and (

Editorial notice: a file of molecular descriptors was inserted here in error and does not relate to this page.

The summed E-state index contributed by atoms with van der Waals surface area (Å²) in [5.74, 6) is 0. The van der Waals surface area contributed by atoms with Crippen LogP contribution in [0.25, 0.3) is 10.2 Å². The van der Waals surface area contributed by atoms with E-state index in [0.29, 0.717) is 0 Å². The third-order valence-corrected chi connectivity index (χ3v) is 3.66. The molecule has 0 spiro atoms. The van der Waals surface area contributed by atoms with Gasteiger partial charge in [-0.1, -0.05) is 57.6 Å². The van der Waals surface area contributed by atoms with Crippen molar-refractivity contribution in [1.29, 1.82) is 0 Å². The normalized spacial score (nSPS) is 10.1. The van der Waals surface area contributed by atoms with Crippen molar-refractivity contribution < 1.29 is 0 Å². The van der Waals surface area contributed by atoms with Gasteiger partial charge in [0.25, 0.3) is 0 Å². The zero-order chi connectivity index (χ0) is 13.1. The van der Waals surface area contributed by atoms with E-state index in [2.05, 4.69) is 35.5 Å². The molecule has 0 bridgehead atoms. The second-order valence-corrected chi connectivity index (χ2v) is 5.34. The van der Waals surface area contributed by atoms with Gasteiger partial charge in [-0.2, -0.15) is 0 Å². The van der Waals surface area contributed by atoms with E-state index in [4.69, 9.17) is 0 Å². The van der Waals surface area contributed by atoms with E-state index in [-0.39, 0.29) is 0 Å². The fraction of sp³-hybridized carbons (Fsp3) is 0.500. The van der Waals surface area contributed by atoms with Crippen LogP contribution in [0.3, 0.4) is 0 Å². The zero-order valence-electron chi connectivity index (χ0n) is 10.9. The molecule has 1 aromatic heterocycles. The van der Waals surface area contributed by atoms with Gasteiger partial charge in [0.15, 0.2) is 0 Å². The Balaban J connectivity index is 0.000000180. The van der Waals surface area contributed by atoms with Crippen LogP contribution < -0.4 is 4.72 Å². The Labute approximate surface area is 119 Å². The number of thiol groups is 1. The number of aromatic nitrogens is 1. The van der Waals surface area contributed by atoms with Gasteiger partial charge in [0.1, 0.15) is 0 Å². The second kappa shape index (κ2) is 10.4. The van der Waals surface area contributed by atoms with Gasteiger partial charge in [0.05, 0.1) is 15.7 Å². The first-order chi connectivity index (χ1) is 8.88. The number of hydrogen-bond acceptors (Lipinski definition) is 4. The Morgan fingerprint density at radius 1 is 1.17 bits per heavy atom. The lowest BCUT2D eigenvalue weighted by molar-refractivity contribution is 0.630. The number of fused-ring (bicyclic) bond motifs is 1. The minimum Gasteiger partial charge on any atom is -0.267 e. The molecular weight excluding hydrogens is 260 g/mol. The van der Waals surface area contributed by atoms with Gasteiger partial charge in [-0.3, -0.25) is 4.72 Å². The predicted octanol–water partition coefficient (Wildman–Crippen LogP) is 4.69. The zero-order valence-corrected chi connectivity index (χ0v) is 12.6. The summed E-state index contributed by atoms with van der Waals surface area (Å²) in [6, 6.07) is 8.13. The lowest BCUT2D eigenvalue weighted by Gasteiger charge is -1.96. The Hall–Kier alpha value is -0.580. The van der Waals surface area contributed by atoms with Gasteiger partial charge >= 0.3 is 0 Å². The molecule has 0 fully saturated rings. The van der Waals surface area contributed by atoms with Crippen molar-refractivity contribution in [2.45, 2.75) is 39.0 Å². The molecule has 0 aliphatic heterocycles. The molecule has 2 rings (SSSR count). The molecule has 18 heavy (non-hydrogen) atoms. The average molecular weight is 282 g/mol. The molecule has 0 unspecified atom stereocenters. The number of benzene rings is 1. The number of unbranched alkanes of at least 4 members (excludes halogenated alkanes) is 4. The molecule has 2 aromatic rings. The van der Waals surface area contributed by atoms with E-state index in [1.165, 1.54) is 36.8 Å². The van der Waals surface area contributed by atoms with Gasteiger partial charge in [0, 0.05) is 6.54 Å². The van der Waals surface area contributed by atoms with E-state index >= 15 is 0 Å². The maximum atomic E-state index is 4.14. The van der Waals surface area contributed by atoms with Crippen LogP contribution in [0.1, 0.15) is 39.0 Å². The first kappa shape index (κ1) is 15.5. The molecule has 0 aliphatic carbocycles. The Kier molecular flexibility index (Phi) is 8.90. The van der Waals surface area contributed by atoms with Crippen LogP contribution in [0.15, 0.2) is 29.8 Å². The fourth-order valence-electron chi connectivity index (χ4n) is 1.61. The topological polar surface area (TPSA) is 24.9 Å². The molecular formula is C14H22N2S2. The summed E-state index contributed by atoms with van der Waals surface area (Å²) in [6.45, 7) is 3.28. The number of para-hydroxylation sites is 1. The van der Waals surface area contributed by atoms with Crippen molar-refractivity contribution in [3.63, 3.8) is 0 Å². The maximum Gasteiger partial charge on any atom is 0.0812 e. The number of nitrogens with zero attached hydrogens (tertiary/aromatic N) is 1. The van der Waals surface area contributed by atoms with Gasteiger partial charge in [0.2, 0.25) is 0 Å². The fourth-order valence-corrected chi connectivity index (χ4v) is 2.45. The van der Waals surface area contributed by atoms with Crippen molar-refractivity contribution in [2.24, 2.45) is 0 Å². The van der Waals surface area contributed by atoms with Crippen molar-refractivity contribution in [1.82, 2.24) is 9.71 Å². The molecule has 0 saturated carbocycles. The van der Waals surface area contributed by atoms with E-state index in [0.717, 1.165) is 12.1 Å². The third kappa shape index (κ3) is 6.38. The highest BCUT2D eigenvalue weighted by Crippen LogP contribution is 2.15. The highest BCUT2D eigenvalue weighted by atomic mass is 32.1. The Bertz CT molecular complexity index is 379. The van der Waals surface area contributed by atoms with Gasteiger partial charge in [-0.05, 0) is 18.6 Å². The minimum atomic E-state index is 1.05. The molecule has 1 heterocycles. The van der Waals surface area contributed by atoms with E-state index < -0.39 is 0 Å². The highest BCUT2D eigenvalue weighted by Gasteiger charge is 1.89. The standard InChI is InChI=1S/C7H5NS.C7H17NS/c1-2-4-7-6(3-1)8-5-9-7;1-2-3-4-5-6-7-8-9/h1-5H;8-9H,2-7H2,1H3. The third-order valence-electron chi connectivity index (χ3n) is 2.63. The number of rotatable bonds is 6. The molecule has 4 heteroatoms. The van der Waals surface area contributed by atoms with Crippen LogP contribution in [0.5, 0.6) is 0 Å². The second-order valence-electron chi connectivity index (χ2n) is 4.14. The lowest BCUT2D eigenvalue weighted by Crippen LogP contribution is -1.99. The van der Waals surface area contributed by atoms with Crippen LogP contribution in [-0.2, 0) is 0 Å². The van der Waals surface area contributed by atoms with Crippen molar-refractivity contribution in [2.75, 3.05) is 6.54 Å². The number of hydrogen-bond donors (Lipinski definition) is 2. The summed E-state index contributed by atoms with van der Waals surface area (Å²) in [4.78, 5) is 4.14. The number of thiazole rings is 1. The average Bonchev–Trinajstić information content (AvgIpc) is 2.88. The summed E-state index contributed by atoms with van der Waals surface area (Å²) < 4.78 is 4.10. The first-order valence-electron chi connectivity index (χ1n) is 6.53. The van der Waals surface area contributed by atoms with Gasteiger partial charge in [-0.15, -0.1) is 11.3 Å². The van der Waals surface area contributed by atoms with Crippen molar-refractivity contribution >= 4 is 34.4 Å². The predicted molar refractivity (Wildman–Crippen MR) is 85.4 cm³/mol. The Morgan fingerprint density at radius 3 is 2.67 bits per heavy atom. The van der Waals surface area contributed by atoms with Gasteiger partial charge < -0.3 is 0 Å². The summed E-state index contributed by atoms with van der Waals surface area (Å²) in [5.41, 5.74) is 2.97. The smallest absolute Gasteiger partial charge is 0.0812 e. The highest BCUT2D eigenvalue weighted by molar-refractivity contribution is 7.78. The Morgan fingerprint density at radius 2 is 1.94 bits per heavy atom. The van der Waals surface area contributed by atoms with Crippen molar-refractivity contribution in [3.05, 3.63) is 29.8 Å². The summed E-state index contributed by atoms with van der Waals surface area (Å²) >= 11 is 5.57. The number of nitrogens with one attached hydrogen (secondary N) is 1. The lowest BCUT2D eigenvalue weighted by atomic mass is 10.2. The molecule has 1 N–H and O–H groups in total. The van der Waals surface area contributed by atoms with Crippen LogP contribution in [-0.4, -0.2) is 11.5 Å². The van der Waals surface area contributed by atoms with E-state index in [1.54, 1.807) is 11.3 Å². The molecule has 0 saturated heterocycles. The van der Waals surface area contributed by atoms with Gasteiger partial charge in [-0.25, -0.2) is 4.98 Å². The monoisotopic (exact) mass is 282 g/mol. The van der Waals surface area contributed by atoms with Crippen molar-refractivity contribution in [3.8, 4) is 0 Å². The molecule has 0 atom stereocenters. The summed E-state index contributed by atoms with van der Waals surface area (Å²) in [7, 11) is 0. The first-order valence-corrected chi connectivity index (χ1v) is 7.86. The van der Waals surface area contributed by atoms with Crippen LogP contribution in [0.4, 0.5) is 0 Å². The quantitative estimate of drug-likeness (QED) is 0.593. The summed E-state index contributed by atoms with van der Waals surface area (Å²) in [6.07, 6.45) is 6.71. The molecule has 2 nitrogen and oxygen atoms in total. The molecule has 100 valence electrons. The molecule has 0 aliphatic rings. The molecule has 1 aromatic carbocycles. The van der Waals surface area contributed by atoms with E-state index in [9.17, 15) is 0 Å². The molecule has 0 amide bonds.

\n\n(2) \n\nIn on-line learning one draws at each step m a question e(m) at random from the training \nset, the dynamics is a stochastic process; in batch learning one iterates a deterministic map. \nOur key dynamical observables are the training- and generalization errors, defined as \n\n(3) \nOnly if the training set D is sufficiently large, and if there are no correlations between J and \nthe training set examples, will these two errors be identical. We now turn to macroscopic \nobservables n[J] = (OdJ], ... , Ok[J]). For N -t 00 (with finite times t = m/ N \n\nEg(J) = (O[-(J \u00b7e)(B \u00b7e)]) D \n\n\fDynamics of Supervised Learning with Restricted Training Sets \n\n199 \n\nand with finite k), and if our observables are of a so-called mean-field type, their associated \nmacroscopic distribution Pt(!l) is found to obey a Fokker-Planck type equation, with flow(cid:173)\nand diffusion terms that depend on whether on-line or batch learning is used. We now \nchoose a specific set of observables !l[J], taylored to the present problem: \n\nQ[J] = J2, \n\nR[J] = J\u00b7B, \n\nP[x,y;J] = (8[x-J\u00b7e] 8[y-B\u00b7eDb \n\n(4) \nThis choice is motivated as follows: (i) in order to incorporate the old formalism we need \nQ[ J] and R[ J], (ii) the training error involves field statistics calculated over the training set, \nas given by P[x, y; J], and (iii) for a < 00 one cannot expect closed equations for a finite \nnumber of order parameters, the present choice effectively represents an infinite number. \nWe will assume the number of arguments (x, y) for which P[x, y; J] is evaluated to go to \ninfinity after the limit N ~ 00 has been taken. This eliminates technical subtleties and \nallows us to show that in the Fokker-Planck equation all diffusion terms vanish as N ~ 00. \nThe latter thereby reduces to a LiouviIle equation, describing deterministic evolution of our \nmacroscopic observables. For on-line learning one arrives at \n\n(5) \n\n(6) \n\n(7) \n\n:t Q = 27] / dxdy P[x, y] x Q[x; y] + 7]2 / dxdy P[x, y] Q2[X; y] \n:t R = 7] / dxdy P[x, y] y Q[x; y] \n:t P[x, y] = ~ [/ dx' P[x', y]8[x-x' -7]Q[x' , y)) - P[x, yl] \n\n-7] :x / dx'dy' g(X', y'] A[x, y; x', y'] \n\n+ - 7] \n1 2 / \n2 \n\ndx dy P x ,y Q x, y 8 .) P x, Y \n] \n\n[ ' '] \n\n[ \n\nI \n\n, \n\n2 [' '] 82 \nx-\n\nExpansion of these equations in powers of 7], and retaining only the terms linear in 7], gives \nthe corresponding equations describing batch learning. The complexity of the problem is \nfully concentrated in a Green's function A[x, y; x', y'], which is defined as \nA[x, y; x', y'] = lim ((([1-8cc' 18[x-J\u00b7e] 8[y-B\u00b7e](6~/) 8[xl-J\u00b7(]8[yl-B\u00b7e/])b) b)~;t \n\nN~oo \n\n...... \n\nIt involves a sub-shell average, in which Pt (J) is the weight probability density at time t: \nJ dJ K[J] pt(J)8[Q -Q[J]]8[R-R[J]] ITxy 8[P[x, y] -P[x, y; J]] \n\n(K[J])~:t = \n\nJ dJ pt(J)8[Q-Q[J]]8[R-R[J]] ITXY 8[P[x, y] - P[x, y; J]] \n\nwhere the sub-shells are defined with respect to the order parameters. The solution of \n(5,6,7) can be used to generate the errors of (3): \n\nE t = / dxdy P[x,y]O[-xy] \n\nEg = - arccos[R/ JQ] \n\n1 \n\n7r \n\n(8) \n\n3 CLOSURE VIA DYNAMICAL REPLICA THEORY \n\nSo far our analysis is still exact. We now close the macroscopic laws (5,6,7) by making, for \nN ~ 00, the two key assumptions underlying dynamical replica theory [7]: \n\n(i) Our macroscopic observables {Q, R, P} obey closed dynamic equations. \n(ii) These equations are self-averaging with respect to the realisation of jj. \n\n(i) implies that probability variations within the {Q, R, P} subshells are either absent or \nirrelevant to the evolution of {Q, R, P} . We may thus make the simplest choice for Pt (J): \n\nPt(J) ~ p(J) '\" 8[Q- Q[J]] 8[R-R[J)) IT 8[P[x, y] -P[x, y; J)) \n\n(9) \n\nxy \n\n\f200 \n\nA. C. C. Coolen and D. Saad \n\np(J) depends on time implicitly, via the order parameters {Q, R, Pl. The procedure (9) \nleads to exact laws if our observables {Q, R , P} indeed obey closed equations for N --7 00. \nIt gives an approximation if they don't. (ii) allows us to average the macroscopic laws over \nall training sets; it is observed in numerical simulations. and can probably be proven using \nthe formalism of [6]. Our assumptions result in the closure of (5,6,7), since now A[ ... ] is \nexpressed fully in terms of {Q, R, P} . The final ingredient of dynamical replica theory is \nthe realization that averaging fractions is simplified with the replica identity [8] \n\n/ JdJ W[J,Z]G[J,Z]) = lim jdJ 1 .. . dJ n (G[J 1 ,z] IT W[Ja,z])z \n\na=l \n\n\\ \n\nJ dJ W[J , z] \n\nZ \n\nn-40 \n\nWhat remains is to perform integrations. One finds that P[x, y] = P[xly]P[y] with Ply] = \n\u2022 Upon introducing the short-hands Dy = (271\")- ~ e- h 2 dy and (J(x, y)) = \n(271\")-~ e- h 2\nJ Dydx P[xly]f(x, y) we can write the resulting macroscopic laws as follows : \n\nd \ndt Q = 2r/V + TJ Z \n\n2 \n\nd \ndt R = TJW \n\n(10) \n\n1 j \n\n8 \n8tP[xly] =~ dx'P[x'ly] {8[x-X'-TJG[x',yll-8[x-x']} + \"2TJ2 Z 8x2P[Xly] \n\n82 \n\n1 \n\n8 \n\n-TJ 8x {P[xly] [U(x-Ry)+Wy+[V-RW-(Q-R2)U]~[x,yJ]} \n\n(11) \n\nwith \n\nU = (* [x, y]Q[x , y]), V = (x9[x,y]), W = (y9[x,y]), \n\nZ = (92[X,y]) \n\nAs before the batch equations follow upon expanding in TJ and retaining only the linear \nterms. Finding the function [x, y] (in replica symmetric ansatz) requires solving a saddle(cid:173)\npoint problem for a scalar observable q and a function M[xIY]. Upon introducing \n\nB = JqQ-R2 \n\nQ(l- q) \n\n(J[x,y,z])* = Jdx M[xly]eBX Zf[x,y,z] \n\nJ dx M[xly]eBxz \n\n(with J dx M[xly] = 1 for all y) the saddle-point equations acquire the form \n\nfor all X , y : P[Xly] = j Dz (<5[X -x])* \n\n((X-Ry)2) + (qQ-R2)[1-~] = [Q(1+q)-2R2](x~[x,y]) \n\na \n\nThe solution M[xly] of the functional saddle-point equation, given a value for q in the \nphysical range q E [R2/Q, 1], is unique [9] . The function ~[x, y] is then given by \n\n [X, y] = { JqQ- R2 P[Xly]} -1 j Dz z(<5[X -x])* \n\n(12) \n\n4 THE LIMIT a -7 00 \n\nFor consistency we show that our theory reduces to the simple (Q, R) formalism of infinite \ntraining sets in the limit a --7 00 . Upon making the ansatz \n\nP[xly] = [271\"(Q-R2)]-t e-~[x-RyJ 2 /(Q-R2) \n\none finds that the saddle-point equations are simultaneously and uniquely solved by \n\nand [x,y] reduces to \n\nM[xly] = P[xly], \n\nq = R2/Q \n\n[x,y] = (x-Ry)/(Q-R2) \n\nInsertion of our ansatz into equation (II), followed by rearranging of terms and usage of the \nabove expression for [x, y], shows that this equation is satisfied. Thus from our general \ntheory we indeed recover for a --7 00 the standard theory for infinite training sets. \n\n\fDynamics o/Supervised Learning with Restricted Training Sets \n\n201 \n\n0.5 _---------------~---, \n\n\"'O-<>-O-<>-CH>\"\"O\"\"\"\":ro-<>\"\"\"\"\"'T<>-*